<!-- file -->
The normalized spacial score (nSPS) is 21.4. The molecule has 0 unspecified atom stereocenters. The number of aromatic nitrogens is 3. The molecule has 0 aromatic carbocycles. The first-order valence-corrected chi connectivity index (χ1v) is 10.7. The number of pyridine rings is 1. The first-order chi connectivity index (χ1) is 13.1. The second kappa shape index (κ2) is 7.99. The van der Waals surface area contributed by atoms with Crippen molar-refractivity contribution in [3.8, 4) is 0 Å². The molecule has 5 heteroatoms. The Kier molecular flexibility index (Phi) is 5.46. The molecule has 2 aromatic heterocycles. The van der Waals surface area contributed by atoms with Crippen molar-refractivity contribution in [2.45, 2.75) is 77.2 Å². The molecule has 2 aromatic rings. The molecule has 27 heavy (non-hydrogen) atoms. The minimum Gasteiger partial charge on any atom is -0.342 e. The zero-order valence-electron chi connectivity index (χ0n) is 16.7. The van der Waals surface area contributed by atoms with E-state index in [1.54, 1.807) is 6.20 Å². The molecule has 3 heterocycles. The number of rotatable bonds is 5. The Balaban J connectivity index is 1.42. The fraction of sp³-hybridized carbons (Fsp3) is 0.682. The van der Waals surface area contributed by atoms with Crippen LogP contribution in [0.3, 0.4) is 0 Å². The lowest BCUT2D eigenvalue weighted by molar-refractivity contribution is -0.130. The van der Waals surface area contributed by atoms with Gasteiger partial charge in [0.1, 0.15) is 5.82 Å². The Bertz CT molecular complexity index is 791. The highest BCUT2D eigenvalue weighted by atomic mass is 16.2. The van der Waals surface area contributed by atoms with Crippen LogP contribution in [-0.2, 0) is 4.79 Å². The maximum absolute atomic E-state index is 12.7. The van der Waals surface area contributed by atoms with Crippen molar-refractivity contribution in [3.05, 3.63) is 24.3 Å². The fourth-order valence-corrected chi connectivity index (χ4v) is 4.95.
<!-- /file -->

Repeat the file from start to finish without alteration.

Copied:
The normalized spacial score (nSPS) is 21.4. The molecule has 0 unspecified atom stereocenters. The number of aromatic nitrogens is 3. The molecule has 0 aromatic carbocycles. The first-order valence-corrected chi connectivity index (χ1v) is 10.7. The number of pyridine rings is 1. The first-order chi connectivity index (χ1) is 13.1. The second kappa shape index (κ2) is 7.99. The van der Waals surface area contributed by atoms with Crippen molar-refractivity contribution in [3.8, 4) is 0 Å². The molecule has 5 heteroatoms. The Kier molecular flexibility index (Phi) is 5.46. The molecule has 2 aromatic heterocycles. The van der Waals surface area contributed by atoms with Crippen molar-refractivity contribution in [2.45, 2.75) is 77.2 Å². The molecule has 2 aromatic rings. The molecule has 27 heavy (non-hydrogen) atoms. The minimum Gasteiger partial charge on any atom is -0.342 e. The zero-order valence-electron chi connectivity index (χ0n) is 16.7. The van der Waals surface area contributed by atoms with E-state index in [1.54, 1.807) is 6.20 Å². The molecule has 3 heterocycles. The number of rotatable bonds is 5. The Balaban J connectivity index is 1.42. The fraction of sp³-hybridized carbons (Fsp3) is 0.682. The van der Waals surface area contributed by atoms with Crippen LogP contribution in [0.3, 0.4) is 0 Å². The lowest BCUT2D eigenvalue weighted by molar-refractivity contribution is -0.130. The van der Waals surface area contributed by atoms with Gasteiger partial charge in [0.1, 0.15) is 5.82 Å². The Bertz CT molecular complexity index is 791. The highest BCUT2D eigenvalue weighted by atomic mass is 16.2. The van der Waals surface area contributed by atoms with Crippen LogP contribution in [-0.2, 0) is 4.79 Å². The maximum absolute atomic E-state index is 12.7. The van der Waals surface area contributed by atoms with Crippen molar-refractivity contribution in [3.05, 3.63) is 24.3 Å². The fourth-order valence-corrected chi connectivity index (χ4v) is 4.95.